Studio Lighting Setup

Showcasing your next best product in a white studio lighting environment seems very simple.  In actuality, doing this correctly or "physically accurate" is really more complex than you'd think.

If you tried to render the above image the way you thought you should do it, you would probably would have set your background environment to white, then place all of your objects on a white plane, then hit render.  But this is what you get:

It's not exactly what you wanted.  So to fix this, the answer lies in a production material called the Matte/Shadow/Reflection shader.  This is a material that does some nice trickery and saves you alot of work to render your scene with a different "environment."  This can be found under the mental ray materials in the Material Map Browser.  Simply apply this material to your ground plane.  Of course you'll have to change the "Camera Mapped Background" color to white if that's what you want.

The scene setup is very simple for this example.  I have 2 photometric area lights, and a plane that my teapots are sitting ontop of.  That's it.  Simply apply the Matte/Shadow/Reflection material to your plane and you're done...you have now created a white studio light setup.  You may also notice that the objects in the studio rendering, are lighter than they are in the regular rendering.  This material renders your objects to bounce light as if the scene were white, so your objects are also reflecting the white scene, hence physically accurate lighting.

The MSR material can also be used to create mattes to render certain objects that need to reflect an environment, and can be composited later in post.

There is one thing to note:  I've found this material to act really weird if Exposure is turned on. So before you start setting your lights, bear in mind you'll want to set up your scene without exposure.

This is what happens if you use the MSR material with mr Photographic Exposure Control...weird!


  1. hi ramy,
    very intresting, thanks! one question, are the area light causing the white reflections in the teapots.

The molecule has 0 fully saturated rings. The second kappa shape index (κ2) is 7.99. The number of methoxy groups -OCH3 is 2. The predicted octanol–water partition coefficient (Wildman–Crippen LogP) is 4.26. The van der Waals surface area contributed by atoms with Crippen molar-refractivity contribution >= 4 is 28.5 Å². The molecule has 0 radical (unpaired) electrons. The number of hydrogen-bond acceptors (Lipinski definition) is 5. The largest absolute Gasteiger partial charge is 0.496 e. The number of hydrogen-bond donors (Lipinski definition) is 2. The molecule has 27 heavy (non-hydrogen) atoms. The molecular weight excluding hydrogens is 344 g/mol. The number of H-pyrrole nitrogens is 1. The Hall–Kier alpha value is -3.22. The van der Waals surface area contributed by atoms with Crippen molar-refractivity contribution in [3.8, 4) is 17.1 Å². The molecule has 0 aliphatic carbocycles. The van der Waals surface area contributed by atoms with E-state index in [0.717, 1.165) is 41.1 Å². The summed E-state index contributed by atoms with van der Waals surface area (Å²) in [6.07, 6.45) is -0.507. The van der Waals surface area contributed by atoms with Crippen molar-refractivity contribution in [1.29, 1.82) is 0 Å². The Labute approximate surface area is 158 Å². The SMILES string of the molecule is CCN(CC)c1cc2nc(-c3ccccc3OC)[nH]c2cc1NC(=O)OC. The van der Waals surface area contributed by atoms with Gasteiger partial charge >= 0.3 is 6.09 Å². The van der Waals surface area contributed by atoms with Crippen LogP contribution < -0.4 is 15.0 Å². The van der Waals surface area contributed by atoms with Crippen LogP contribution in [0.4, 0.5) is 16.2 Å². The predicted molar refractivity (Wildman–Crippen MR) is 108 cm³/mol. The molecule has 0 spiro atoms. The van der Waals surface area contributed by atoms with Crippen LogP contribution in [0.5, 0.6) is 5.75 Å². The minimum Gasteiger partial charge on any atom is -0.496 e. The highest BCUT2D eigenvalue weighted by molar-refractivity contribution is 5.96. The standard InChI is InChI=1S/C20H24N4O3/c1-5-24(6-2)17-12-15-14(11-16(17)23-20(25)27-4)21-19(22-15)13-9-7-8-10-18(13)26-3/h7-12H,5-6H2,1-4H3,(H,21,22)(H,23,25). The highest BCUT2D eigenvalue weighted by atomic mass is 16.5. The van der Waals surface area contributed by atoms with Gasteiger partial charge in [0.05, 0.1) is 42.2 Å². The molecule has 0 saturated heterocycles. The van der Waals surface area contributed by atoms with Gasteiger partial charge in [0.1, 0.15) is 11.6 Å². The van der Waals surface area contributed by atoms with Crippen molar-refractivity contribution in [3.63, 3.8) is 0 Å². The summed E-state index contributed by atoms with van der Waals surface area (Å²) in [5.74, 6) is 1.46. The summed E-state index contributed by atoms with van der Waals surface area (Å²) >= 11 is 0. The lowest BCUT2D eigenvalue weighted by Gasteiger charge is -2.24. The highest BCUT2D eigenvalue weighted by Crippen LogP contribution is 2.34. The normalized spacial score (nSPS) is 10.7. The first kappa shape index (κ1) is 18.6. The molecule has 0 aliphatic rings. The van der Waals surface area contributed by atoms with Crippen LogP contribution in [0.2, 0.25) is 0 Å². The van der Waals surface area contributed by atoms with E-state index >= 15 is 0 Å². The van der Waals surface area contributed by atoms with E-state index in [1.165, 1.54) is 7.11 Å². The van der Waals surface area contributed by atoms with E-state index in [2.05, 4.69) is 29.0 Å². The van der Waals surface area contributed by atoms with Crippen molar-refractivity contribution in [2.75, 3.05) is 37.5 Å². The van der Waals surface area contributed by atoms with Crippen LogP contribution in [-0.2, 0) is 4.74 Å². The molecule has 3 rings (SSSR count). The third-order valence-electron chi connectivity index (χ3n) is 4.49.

if yes, how exactly are the adjustments of the ligts?

    greetings joerg

  2. st.germain,
    in your light settings in the modifier tab, there is a field under Shape/Area Shadows rollout called "Light Shape Visible in Rendering". Just check it, and it will make your photometric area light visible in the rendering.

  3. You hit the nail on the head when you state that you cannot achieve the top image with 'physically accurate' lighting. In the days before CGI product shots, even before the Photoshop era, and even now during a traditional photography shoot the photographer will have to set up his/her table-top studio with a white background (a cyclorama rather than a flat card to avoid the 'horizon') and blast the product with strong key lighting. This is to ensure that anything approaching white will wash out, effectively becoming over-exposed and thus a consistent flat white tone. In short, this was traditionally achieved through careful lighting and exposure and was often called a 'high key' setup. The look you've achieved in the second picture is the ideal, but the shadows are probably darker than you would have been able to achieve with a traditional physical photography setup. So, despite being much more pleasing it still isn't in any way accurate. That's not a criticism BTW, I'm just pointing out how much more flexible CGI is over chemical-based film. I've recently done some similar high key style setups and the clients were very particular about how the shadows and reflections should look. Here's a link: http://madewithmice.com/gallery/index.php#!prettyPhoto/0/

  4. Hello,

    I am fairly new to 3D Max animation. I have a question regarding how to animate an direction arrow.

    My intention is to import a google earth image of a route in 3D max. Then I want to show the route by animating a direction arrow which plays in a loop (like the arrow boards we see in the night). I have attached the image for reference.

    Please help. You can contact me on szunaira@gmail.com

  5. Maybe I'm wrong but I think it's not weird how the material acts. I think you did not check 'process background maps' in the exposure control. But if you do your background isn't white anymore of course. Correct me if I'm wrong...

  6. I think it is possible to use mr exposure in the scene you showed in that topic. physical scale must be unitless and tweaked by taste, process environment and background maps should be on, as 3deek mentioned. As Zap Anderson explained production shaders work well with non physical scale lights and by turning physical scale to unitless and enter some values there we tell max at wich physicaly correct numbers, brightness of the light (usually the values of the brightest light) is equal to the brightness of a pixel equal 1 (the pure white color).

    1. Yes that's right. With exposure control on and process background map off mr will leave the background unprocessed and where the background map is seen through the ground plane it applies exposure control (because that's an object)......